Shown in figure 1, is the esterification process. To form aspirin, Salicylic acid is reacted with acetic anhydride using sulphuric acid as a catalyst to produce Aspirin and Acetic acid. Sulphuric acid is used in this experiment as a catalyst to increase the rate of the reaction without being consumed in the process.
There are three reasons why ethanoic anhydride is used rather than other reagents such as ethanoyl chloride even thou they yield aspirin. The reasons are, ethanoic anhydride is cheaper to be purchased compared to ethanoyl chloride. It is also safer to use as it is less corrosive and does not readily hydrolyse in water unlike the other reagent. Moreover, it does not produce dangerous fumes of hydrogen chloride like ethanoyl chloride (Chemguide 2004).
Preparation of Aspirin
Firstly, approximately, 2.4g of salicylic acid was weighed into a dry 100ml conical flask and recorded. 6ml of acetic anhydride is added into the flask containing the salicylic acid in the fumehood. Then, 3-4 drops of concentrated sulphuric acid is added to the mixture and swirled. The mixture was also heated in the water bath for 10 to 15 minutes for the completing of reactions. After removing the flask from the water bath, 1ml of distilled water is added using a dropper to decompose the excess acetic anhydride present in the solution. 40ml of cold water is added and is stirred and rub using a stirring rod to induce crystallisation. After suction filtration is carried out the crude product is then collected.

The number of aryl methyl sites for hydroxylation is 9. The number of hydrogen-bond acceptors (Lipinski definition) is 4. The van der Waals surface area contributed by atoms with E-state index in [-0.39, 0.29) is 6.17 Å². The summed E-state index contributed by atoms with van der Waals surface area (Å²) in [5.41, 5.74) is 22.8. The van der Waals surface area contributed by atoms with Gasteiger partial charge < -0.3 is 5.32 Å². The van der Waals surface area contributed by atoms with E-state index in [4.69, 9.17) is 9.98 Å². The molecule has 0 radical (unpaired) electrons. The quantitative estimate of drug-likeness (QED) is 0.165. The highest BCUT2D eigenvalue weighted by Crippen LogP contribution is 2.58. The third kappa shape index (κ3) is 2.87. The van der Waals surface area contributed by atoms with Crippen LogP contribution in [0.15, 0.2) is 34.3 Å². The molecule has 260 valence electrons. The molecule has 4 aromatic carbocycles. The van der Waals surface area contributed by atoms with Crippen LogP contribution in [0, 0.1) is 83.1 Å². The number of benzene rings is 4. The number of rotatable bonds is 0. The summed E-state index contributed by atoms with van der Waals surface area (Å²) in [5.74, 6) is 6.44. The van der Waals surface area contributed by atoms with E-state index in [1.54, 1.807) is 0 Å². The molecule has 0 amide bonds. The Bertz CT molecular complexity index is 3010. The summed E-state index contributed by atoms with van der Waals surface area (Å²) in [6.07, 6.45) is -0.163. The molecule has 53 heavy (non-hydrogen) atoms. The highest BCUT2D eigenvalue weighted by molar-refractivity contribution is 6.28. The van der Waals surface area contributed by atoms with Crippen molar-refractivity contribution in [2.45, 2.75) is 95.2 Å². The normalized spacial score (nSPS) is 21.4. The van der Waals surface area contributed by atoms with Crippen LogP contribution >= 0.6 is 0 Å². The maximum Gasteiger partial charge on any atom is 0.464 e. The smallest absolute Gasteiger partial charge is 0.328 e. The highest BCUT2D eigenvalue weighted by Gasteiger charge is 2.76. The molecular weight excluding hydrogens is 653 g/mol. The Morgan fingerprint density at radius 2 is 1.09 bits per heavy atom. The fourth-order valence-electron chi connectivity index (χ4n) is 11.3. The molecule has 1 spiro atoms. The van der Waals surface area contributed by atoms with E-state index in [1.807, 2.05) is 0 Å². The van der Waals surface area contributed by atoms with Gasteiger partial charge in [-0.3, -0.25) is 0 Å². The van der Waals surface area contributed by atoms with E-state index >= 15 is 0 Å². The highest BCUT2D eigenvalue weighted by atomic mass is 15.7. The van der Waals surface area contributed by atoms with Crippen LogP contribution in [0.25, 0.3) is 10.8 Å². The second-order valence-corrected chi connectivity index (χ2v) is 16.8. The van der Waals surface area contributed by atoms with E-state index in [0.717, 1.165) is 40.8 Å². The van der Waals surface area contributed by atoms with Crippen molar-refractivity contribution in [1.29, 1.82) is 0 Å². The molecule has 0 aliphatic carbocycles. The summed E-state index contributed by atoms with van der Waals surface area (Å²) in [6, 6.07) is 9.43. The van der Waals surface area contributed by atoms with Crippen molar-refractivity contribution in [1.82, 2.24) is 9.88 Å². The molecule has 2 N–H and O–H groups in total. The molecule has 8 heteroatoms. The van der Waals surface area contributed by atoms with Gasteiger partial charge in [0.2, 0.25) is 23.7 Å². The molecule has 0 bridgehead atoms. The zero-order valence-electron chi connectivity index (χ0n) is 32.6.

Re-crystallization of Aspirin
An approximate 30ml of hot water is added to the solution and the crude product is dissolved in a 100ml conical flask with approximately 5ml of ethanol added to it and warmed on a hot plate. As there is solid separating out, the solution will be warmed till it is completely dissolved in the solution and was then allowed to cool. Then, a clean, dry watch glass with 2 filter papers was weighed and recorded. During the suction filtration of the solution, the recrystallised product is collected to the filter paper and was transferred to the watch glass. This was then put into the oven at 100oC for 15 – 20 minutes. Crystals together with the filter paper and the watch glass was then placed into desiccator for 5 to 10 minutes for all the liquid present to be drained. The dried crystals together with the filter papers and watch glass was weighed and recorded. The weight of dried, recrystallised aspirin is then calculated. The expected yield of aspirin was calculated from the amount of aspirin used and the percentage yield of the dried, recrystallised aspirin was calculated.
Melting point determination of aspirin
The aspirin was packed into the small capillary tubes and put into the optimelt melting apparatus to determine the melting temperature of Aspirin.
Mass of salicylic acid weighed (a) = 2.40g
Mass of filter paper & watch glass (b) = 32.96g
Mass of dried, recrystallised aspirin, filter paper & watch glass (c) = 34.41g
Mass of dried, recrystallised aspirin (d) is calculated by taking the mass of dried, recrystallised aspirin, filter paper and watch glass (c) which is 34.41g and subtract away the mass of filter paper and watch glass (b) which is 32.96g.